Of course, none of this means that nations can abjure or ignore treaties, or even customary international law, at will. But while treaties may well be politically or even morally binding, they are not legally obligatory. They are just not "law" as we apprehend the term. And what happens to countries when they do not adhere to international law on some matter? Usually nothing. Why, then, do we continue to talk about international "law"? Because the word has a strong emotive appeal. As one British commentator put it in 1945, replacing "international law" with "international custom" meant that "these international rules may lose some of the respect in which they are now held. . . . It will follow from the fact that the word 'law' is nowadays more highly charged with a certain kind of emotion (namely the emotion of unquestioning obedience) than the word 'custom.'"
Emptying international treaties and custom of their "legal" authority does not, of course, preclude nation-states from prosecuting and convicting perpetrators of crimes against humanity—domestically. Indeed, a national approach might be preferable; effective catharsis best occurs when a population independently comes to grips with its past and administers justice on its own. But that is not what Neier wants. He wants international rules that bind nation-states because he does not trust states to do the right thing, and he wants the brand-new International Criminal Court to ride herd on inadequate national tribunals. In short, he wants international law, not national law, to reign supreme.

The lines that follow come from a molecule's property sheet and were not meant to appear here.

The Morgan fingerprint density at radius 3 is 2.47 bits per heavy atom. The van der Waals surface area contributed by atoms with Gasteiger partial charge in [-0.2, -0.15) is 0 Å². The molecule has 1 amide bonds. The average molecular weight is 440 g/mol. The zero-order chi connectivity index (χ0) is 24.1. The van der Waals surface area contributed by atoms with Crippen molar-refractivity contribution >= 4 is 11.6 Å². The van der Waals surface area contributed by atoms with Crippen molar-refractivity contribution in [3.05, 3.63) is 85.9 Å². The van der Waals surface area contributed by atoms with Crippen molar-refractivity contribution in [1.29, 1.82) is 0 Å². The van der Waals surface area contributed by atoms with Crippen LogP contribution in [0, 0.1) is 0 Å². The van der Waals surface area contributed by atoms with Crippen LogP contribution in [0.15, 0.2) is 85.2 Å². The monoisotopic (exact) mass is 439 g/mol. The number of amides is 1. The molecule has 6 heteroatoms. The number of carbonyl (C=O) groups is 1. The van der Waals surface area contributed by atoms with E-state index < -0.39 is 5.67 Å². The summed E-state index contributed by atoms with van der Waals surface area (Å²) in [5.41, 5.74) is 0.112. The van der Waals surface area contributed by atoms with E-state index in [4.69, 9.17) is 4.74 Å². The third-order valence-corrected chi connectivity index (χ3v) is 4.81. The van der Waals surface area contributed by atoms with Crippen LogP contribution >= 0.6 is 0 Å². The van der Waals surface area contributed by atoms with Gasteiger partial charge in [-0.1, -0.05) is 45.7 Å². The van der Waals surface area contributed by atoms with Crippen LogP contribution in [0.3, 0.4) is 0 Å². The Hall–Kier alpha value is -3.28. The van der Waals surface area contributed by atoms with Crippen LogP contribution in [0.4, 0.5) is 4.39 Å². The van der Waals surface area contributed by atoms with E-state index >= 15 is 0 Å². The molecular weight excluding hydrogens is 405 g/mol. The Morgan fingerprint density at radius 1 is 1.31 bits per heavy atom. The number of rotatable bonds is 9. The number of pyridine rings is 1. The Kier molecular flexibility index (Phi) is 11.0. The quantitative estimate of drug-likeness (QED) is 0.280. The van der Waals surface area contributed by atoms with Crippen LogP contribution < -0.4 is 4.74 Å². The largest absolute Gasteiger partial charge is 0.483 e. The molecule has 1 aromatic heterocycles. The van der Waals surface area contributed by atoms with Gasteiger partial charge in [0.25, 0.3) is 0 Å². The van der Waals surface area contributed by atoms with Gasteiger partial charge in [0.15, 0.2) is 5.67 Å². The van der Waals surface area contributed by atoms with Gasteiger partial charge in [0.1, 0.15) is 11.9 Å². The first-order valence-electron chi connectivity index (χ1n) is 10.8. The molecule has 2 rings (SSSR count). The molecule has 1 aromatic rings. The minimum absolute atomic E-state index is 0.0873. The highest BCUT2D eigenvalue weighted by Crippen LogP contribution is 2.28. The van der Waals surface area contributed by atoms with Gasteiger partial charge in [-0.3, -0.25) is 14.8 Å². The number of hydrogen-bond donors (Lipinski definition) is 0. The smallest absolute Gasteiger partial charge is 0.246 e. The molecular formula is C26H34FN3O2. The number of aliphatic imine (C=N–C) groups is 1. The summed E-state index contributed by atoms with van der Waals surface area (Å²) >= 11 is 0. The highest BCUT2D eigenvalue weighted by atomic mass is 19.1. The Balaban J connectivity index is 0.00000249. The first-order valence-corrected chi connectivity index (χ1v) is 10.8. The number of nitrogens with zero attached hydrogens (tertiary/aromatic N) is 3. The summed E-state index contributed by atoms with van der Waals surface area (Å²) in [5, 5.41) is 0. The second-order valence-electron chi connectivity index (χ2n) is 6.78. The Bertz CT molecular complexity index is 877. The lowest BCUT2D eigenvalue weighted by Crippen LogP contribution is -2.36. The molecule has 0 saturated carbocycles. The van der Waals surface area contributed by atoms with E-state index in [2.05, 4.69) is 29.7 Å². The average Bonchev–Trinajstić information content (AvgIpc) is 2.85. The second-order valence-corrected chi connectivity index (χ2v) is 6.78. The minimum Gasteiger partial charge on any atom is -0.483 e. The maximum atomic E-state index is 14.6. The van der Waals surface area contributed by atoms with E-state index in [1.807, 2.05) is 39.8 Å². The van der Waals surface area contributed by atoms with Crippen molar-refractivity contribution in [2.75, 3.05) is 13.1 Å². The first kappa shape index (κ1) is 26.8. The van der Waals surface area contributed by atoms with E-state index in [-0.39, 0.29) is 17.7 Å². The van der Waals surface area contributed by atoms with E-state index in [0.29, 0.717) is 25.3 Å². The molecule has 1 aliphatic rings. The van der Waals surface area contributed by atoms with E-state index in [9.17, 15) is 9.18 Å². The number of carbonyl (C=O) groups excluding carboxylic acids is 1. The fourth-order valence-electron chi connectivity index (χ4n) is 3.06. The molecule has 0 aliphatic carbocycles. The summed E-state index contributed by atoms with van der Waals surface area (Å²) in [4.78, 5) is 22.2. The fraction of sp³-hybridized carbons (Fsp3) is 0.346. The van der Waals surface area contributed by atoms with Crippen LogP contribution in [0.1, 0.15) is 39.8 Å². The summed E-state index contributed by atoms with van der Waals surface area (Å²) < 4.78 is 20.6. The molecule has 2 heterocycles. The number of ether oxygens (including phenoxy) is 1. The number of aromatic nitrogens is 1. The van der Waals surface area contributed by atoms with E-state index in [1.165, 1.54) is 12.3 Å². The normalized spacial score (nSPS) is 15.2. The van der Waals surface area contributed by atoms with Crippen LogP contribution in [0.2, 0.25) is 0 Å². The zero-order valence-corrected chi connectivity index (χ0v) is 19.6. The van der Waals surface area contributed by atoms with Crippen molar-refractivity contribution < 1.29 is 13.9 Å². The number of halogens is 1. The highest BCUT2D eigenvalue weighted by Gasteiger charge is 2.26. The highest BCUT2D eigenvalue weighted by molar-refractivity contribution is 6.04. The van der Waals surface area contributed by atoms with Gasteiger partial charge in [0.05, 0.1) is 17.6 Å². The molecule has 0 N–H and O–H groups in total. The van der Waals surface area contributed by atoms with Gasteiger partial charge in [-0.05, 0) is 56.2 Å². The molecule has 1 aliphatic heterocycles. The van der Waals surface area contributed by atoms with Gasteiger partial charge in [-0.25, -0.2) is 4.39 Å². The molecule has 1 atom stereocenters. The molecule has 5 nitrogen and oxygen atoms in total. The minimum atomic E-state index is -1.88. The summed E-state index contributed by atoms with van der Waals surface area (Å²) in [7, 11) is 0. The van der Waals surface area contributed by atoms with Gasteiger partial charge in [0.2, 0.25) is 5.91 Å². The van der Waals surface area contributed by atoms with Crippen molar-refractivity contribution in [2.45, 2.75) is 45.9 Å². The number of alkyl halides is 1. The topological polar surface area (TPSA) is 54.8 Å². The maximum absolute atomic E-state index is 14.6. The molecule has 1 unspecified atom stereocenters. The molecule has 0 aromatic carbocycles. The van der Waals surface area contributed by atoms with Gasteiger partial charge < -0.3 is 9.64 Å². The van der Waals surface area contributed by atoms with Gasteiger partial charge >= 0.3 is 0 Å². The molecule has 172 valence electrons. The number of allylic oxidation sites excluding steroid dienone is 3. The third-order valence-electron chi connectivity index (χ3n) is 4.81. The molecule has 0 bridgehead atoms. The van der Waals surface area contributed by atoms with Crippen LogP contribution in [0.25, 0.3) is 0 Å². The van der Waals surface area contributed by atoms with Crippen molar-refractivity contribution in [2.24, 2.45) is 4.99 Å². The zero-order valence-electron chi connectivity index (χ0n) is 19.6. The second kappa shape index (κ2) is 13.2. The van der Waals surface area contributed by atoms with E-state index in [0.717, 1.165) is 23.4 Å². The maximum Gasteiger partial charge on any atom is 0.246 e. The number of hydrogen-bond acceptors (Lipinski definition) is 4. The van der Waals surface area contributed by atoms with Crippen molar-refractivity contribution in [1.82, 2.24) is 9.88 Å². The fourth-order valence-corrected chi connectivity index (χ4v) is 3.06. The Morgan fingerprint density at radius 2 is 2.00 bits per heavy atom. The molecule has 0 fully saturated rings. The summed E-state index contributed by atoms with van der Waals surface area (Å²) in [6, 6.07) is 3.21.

Following his bid for "binding international law," Neier makes a second, fundamental mistake: he insists that those responsible for war crimes, genocide, and crimes against humanity should be tried and punished without exception and without ever considering other alternatives. For Neier and his ilk, there should be no plea bargains, no pardons, and no amnesties. The erstwhile national director of the /has become a zealous Global Chief Prosecutor.
But Neier, in his utopian zeal, misses a crucial distinction. In Western legal systems, the overwhelming bulk of criminal offenses have no political content. They are not "crimes against the state"; they reflect no clash between larger ideological, religious, ethnic, or economic interests; and they are not regionally concentrated. Today, even the most radical class-based jurisprudence does not justify criminal behavior as a legitimate protest against society's ruling structures. Accordingly, there is generally no reason for national judicial systems to be concerned with the social implications of particular crimes. Citizens and jurists need consider the severity of the sentence, the possibility of pardon or forgiveness, and a host of other variables only in the context of the specific violation.